Supreme Court Gives UPS Worker Another Shot at Pregnancy Discrimination Suit

March 25, 2015 Updated: March 25, 2015

The Supreme Court has ruled in a 6–3 vote to allow a UPS driver to have her pregnancy discrimination case against the company go to trial, overturning a lower court decision in favor of the delivery company.

“In our view, the [Pregnancy Discrimination] Act requires courts to consider the extent to which an employer’s policy treats pregnant workers less favorably than it treats nonpregnant workers similar in their ability or inability to work,”Justice Stephen Breyer wrote for the majority.

As a driver for UPS, Peggy Young was tasked with lifting heavy boxes that weighed up to 70 pounds. After she became pregnant, Young’s doctor advised her to not lift boxes weighing more than 20 pounds, and she asked UPS to be put on “light duty.” UPS refused, giving her the option of continuing to work as usual or take unpaid leave, prompting Young to sue.

Previously, a Court of Appeals granted a summary judgment in favor of UPS. The Supreme Court overruled that decision, giving Young a chance at a trial to prove her case.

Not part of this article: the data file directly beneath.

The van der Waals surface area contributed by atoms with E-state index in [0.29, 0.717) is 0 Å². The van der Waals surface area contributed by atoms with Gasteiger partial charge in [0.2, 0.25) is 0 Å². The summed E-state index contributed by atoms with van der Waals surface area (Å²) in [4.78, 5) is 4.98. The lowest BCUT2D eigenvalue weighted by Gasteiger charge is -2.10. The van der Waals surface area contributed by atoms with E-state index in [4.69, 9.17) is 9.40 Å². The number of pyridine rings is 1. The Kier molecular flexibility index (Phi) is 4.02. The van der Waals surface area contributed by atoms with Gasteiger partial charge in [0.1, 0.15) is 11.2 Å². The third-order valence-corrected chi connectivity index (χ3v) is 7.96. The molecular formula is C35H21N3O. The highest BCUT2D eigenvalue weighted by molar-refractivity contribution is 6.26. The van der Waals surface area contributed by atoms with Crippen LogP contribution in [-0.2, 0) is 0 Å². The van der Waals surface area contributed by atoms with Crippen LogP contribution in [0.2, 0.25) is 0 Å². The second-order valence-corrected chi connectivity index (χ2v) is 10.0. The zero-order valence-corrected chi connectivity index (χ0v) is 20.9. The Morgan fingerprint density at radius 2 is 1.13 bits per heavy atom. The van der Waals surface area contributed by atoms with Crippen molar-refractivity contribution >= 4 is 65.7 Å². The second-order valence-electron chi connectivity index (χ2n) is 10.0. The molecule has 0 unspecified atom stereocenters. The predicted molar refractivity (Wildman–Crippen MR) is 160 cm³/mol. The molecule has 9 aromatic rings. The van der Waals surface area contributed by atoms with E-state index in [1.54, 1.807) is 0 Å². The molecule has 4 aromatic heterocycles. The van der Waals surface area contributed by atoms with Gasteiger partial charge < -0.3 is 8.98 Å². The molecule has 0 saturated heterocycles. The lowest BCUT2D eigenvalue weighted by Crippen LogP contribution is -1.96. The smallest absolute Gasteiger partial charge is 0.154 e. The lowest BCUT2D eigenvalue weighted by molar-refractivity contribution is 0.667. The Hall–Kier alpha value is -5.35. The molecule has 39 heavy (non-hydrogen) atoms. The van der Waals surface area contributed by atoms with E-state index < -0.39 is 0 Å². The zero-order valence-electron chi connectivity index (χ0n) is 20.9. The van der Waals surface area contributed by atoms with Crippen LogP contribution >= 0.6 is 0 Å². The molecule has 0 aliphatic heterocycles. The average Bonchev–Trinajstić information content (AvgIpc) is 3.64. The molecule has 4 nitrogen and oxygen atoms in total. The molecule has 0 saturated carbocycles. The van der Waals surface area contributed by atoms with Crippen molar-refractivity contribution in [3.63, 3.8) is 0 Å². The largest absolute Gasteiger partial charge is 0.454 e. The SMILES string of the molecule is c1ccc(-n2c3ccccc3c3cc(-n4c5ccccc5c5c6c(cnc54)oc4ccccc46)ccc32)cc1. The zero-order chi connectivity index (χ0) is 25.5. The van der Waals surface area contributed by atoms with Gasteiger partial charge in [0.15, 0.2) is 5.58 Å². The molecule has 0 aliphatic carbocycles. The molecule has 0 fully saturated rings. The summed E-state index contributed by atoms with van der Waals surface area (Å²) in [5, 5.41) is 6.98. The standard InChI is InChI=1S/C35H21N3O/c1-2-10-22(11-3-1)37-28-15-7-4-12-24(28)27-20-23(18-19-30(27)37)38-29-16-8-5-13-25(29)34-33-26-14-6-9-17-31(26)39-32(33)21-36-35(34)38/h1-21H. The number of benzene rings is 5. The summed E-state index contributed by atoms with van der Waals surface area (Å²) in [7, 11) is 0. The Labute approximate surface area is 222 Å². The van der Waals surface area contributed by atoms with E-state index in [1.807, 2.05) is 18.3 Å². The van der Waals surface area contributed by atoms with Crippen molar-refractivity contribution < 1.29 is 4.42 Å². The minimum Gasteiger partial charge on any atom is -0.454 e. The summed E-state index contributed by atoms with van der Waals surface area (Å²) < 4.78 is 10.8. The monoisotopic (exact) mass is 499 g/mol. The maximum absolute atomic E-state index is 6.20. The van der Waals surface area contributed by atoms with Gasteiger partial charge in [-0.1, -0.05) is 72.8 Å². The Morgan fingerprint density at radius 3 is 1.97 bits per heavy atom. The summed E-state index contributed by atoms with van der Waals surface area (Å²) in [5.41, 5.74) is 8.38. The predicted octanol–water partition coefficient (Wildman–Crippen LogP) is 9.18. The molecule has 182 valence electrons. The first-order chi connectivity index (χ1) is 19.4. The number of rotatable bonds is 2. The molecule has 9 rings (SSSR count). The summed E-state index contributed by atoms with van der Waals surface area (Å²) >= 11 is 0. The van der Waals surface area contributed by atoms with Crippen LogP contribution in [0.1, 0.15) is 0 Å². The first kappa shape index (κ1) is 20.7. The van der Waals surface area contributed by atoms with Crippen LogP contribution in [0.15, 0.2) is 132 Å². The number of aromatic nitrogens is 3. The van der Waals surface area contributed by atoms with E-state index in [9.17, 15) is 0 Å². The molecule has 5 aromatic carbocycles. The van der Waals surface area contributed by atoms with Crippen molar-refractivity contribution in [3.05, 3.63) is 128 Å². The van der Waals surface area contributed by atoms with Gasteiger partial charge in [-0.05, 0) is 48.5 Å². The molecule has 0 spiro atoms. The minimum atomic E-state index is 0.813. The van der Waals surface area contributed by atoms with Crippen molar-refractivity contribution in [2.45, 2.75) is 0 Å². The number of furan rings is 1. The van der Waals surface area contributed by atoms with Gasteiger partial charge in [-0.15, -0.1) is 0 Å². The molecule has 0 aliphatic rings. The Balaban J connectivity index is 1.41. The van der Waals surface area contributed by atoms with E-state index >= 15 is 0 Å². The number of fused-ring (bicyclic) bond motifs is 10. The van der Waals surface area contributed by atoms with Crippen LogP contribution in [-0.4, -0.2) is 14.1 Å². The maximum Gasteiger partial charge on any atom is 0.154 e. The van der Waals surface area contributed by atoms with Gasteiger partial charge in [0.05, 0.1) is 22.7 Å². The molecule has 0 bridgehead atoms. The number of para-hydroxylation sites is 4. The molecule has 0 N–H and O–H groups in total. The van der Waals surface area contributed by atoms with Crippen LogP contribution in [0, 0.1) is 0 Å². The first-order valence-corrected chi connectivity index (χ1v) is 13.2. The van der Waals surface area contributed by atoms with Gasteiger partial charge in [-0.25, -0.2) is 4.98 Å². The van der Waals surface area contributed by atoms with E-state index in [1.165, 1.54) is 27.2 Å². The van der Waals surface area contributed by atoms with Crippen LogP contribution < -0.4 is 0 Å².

“UPS is pleased that the Supreme Court rejected the argument that UPS’s pregnancy-neutral policy was inherently discriminatory. Instead, the Supreme Court adopted a new standard for evaluating pregnancy discrimination claims without ruling for either party,” UPS said in a statement. “We are confident that those courts will find that UPS did not discriminate against Ms. Young under this newly announced standard.”

Still, since Young’s lawsuit, UPS has reformed its work policies to accommodate pregnant workers. In October, it changed its policy to allow pregnant women to work on light-duty shifts rather than go on unpaid leave.

The crux of the majority decision is that because UPS accommodates workers with disabilities that prevent them from lifting heavy boxes, not giving the same treatment to Young could be tantamount to discrimination against pregnant workers.

“Young created a genuine dispute as to whether UPS provided more favorable treatment to at least some employees whose situation cannot reasonably be distinguished from hers,” Breyer wrote.

Writing for the dissent, Justice Antonin Scalia warned that the decision could have sweeping consequences by broadening the liabilities for pregnant discriminatory suits from the disparate impact standard to a disparate treatment one.

“The change in labels may be small, but the change in results assuredly is not,” Scalia wrote. “Plaintiffs in disparate-treatment cases can get compensatory and punitive damages as well as equitable relief, but plaintiffs in disparate impact cases can get equitable relief only.”